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Institute of Cognitive Neuroscience

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Metacognition & Executive Functions

Metacognition and Executive Functions group investigates the processes that supervise the operation of other cognitive processes and which are primarily located in the frontal lobes of the brain. The group is jointly led by Prof Paul Burgess, Dr Sam Gilbert and Emeritus Prof Tim Shallice.

Paul Burgess

Group Leader

 

p.burgess@ucl.ac.uk

+44 20 7679 1139

Paul Burgess

Sam Gilbert

Group Leader

 

sam.gilbert@ucl.ac.uk

+44 20 7679 1121

Sam Gilbert

Tim Shallice

Group Leader

 

t.shallice@ucl.ac.uk

Tim Shallice

Metacognition & Executive Functions Research

The group carries out research on executive functions, the processes that supervise the operation of other cognitive processes and which are primarily located in the frontal lobes of the brain. We use a variety of cognitive neuroscience methods, principally functional imaging (PET, fMRI), human neuropsychology (group lesion studies, single case investigations), computational modelling, human experimental psychological investigations, developmental studies (i.e. studies of how cognition changes as the brain develops) and studies of ageing. The 4 main strands of research being carried out by the group focus on: the roles played by different regions of the frontal lobes in human cognition (particularly brain area 10); the processes controlling how information is stored and retrieved from memory; planning, multitasking, and remembering delayed intentions (prospective memory); the clinical applications of our work (e.g. cognitive neurorehabilitation, psychological treatments, development of assessment tools).

Group Members

Post-Doctoral Research Fellows

 Annika Boldt

Annika Bold
a.boldt@ucl.ac.uk

I am interested in how the human brain is capable of forming metacognitive judgements. Metacognition is usually defined as thinking about one’s own thoughts and actions. This important and ubiquitous ability serves to optimise behaviour in countless situations, ensuring that we have control over what we are doing. If we lose control, metacognitive warning signals ensure the additional allocation of attentional resources.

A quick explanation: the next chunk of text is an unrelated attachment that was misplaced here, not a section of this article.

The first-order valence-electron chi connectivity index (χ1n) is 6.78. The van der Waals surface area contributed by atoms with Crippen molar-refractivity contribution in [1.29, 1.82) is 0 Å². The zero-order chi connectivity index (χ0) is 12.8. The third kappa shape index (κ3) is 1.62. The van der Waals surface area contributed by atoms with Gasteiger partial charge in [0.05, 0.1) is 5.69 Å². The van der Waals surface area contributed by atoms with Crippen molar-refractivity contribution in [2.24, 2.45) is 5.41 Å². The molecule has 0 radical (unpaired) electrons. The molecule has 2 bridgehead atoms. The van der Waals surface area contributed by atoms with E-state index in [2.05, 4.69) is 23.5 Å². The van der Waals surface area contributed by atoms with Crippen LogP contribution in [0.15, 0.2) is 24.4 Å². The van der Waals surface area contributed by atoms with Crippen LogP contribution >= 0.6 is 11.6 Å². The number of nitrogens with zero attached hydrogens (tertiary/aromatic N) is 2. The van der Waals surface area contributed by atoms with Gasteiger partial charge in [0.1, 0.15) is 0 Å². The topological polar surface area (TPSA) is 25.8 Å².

PhD Students 

Clarisse Aichelburg

Clarisse
 c.aichelburg@ucl.ac.uk

The aim of my PhD is to investigate various properties of intention encoding and their effects on brain activity associated with prospective memory, with the main objective to clarify how they link to successful prospective memory. The involvement of three particular properties in intention encoding will be addressed, namely imagery, the valuation of intentions as well as their timing specificity for realisation.

James Crum

James Crum

My research focuses on using functional near-infrared spectroscopy (fNIRS) to measure brain activity and model functional events occurring in ecological settings in which people engage in real-world tasks. General research interests include typical and atypical functional specialization and integration within the prefrontal cortex, autism spectrum disorders, prospection, emotional regulation, and executive functions such as reasoning, strategy generation, and monitoring.

Chhavi Sachdeva

Blank Portrait

My research lies within the Metacognition and Executive Functions research group at the Institute of Cognitive Neuroscience. I specifically focus on cognitive offloading and how metacognition influences intention offloading behaviour. I am also interested in how interventions or feedback might change metacognitive judgments, and how this change might influence offloading bias.

Affiliate Lab Members

Sarah White

Sarah White
s.white@ucl.ac.uk

Sarah White is interested in mentalising, central coherence and executive function in autism & Asperger Syndrome. Cognitive subtypes and individual differences in the autism spectrum and their relationship to behaviour. Understanding of social stereotypes in autism. Sensorimotor impairments in dyslexia and other developmental disorders.